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Chameleons make fascinating and exotic pets, but their specific needs must be met in order for them to stay healthy and happy. If you’ve never owned a chameleon before, be sure to research them thoroughly before bringing one into your home.
To help you choose the best chameleon, here’s an overview of some of the most common types of chameleons kept as pets.
Panther chameleon: At more than a foot in length, this type of chameleon is known for stunning colors. They also tend to be friendlier than many other types of chameleons, making them a popular choice for first-time chameleon owners. The panther requires daytime temperatures around 80 degrees F and 70 percent humidity.
Veiled chameleon: Like panther chameleons, veiled chameleons are good around people and adapt well to captive conditions. Veiled chameleons only live about 6-8 years in captivity, and males are the larger of the two sexes, growing to be about a foot long. They need daytime cage temperatures around 80 degrees F and a relative humidity of 70 percent.
Carpet chameleon: This is a smaller species of chameleon that also makes a good choice for a pet. They have a short lifespan, usually only 2-3 years. Daytime temperatures should be around 75 degrees F, with 65 percent humidity.
Jackson’s chameleon: Popular for their three small horns, these chameleons can live 8-10 years in captivity. Handling and human interaction can be more stressful for this type of chameleon than for the first three on this list. Younger Jackson’s chameleons are less colorful than some other types of chameleons, but their colors brighten as they mature. A daytime temperature of 75 to 80 degrees F and a humidity level around 65 percent is required.
Proper Care Starts With a Good Habitat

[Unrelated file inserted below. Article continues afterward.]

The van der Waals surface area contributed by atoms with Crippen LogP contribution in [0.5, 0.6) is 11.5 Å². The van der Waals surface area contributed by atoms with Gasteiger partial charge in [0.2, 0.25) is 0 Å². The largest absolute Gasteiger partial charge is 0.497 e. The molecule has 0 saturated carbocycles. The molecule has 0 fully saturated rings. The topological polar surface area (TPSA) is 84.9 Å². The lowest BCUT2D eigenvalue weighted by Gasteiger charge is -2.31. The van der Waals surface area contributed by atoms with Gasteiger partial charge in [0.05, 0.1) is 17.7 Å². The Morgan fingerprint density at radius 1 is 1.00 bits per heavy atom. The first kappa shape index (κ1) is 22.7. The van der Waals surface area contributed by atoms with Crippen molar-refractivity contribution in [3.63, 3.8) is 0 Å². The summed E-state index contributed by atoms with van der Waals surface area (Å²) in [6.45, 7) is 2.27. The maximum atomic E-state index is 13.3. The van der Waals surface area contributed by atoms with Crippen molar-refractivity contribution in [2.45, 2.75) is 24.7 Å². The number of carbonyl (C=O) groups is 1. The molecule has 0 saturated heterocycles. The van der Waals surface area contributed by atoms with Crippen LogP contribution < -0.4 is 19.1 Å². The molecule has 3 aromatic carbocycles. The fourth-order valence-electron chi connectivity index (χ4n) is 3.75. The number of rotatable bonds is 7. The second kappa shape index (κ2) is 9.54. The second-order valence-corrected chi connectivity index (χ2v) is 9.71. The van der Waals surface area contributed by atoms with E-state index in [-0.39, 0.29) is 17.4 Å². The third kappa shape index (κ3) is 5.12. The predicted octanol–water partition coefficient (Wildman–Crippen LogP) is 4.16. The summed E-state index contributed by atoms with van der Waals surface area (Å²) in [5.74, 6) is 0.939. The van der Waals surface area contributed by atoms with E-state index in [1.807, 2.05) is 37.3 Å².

When you’ve decided what kind of chameleon to get, make sure you know how to properly create and maintain your pet’s environment. Since they’re solitary creatures, even smaller chameleons require a large amount of personal space. Be prepared to set up a habitat that includes lighting, plants, temperature and humidity control, and plenty of room to climb and explore.
Having done your homework about how to create the perfect habitat, it’s equally important for you to be able to recognize the warning signs of a sick or stressed animal. This will ensure you’ve chosen a healthy chameleon to bring home.
Choosing a Healthy Chameleon
First, make sure you’re purchasing a captive-bred pet chameleon. The capture and shipping process puts an enormous amount of stress on wild-caught chameleons, making them much more susceptible to illness. Ask plenty of questions about the care of the chameleon, and only buy from a reputable source.
As with any type of pet, many factors come into play when evaluating a chameleon’s overall health. Some things to look for when examining a potential chameleon include:
- Straight limbs (bent legs can be a symptom of malnutrition or metabolic bone disease)
- Healthy-looking skin (no wounds, scratches or bruising)
- Ability to strongly grip branches
- Alert, with bright eyes (chameleons who spend a lot of time with their eyes closed are probably sick)
- Clear, bright coloration (a brownish color is normal for some chameleons, but dark skin can indicate illness)
- No signs of swelling, scabs or discharge in or around the mouth
Getting a pet represents a lifestyle change and a commitment to another creature’s health and well-being. With proper care, a chameleon can be an amazing pet who can bring you years of enjoyment.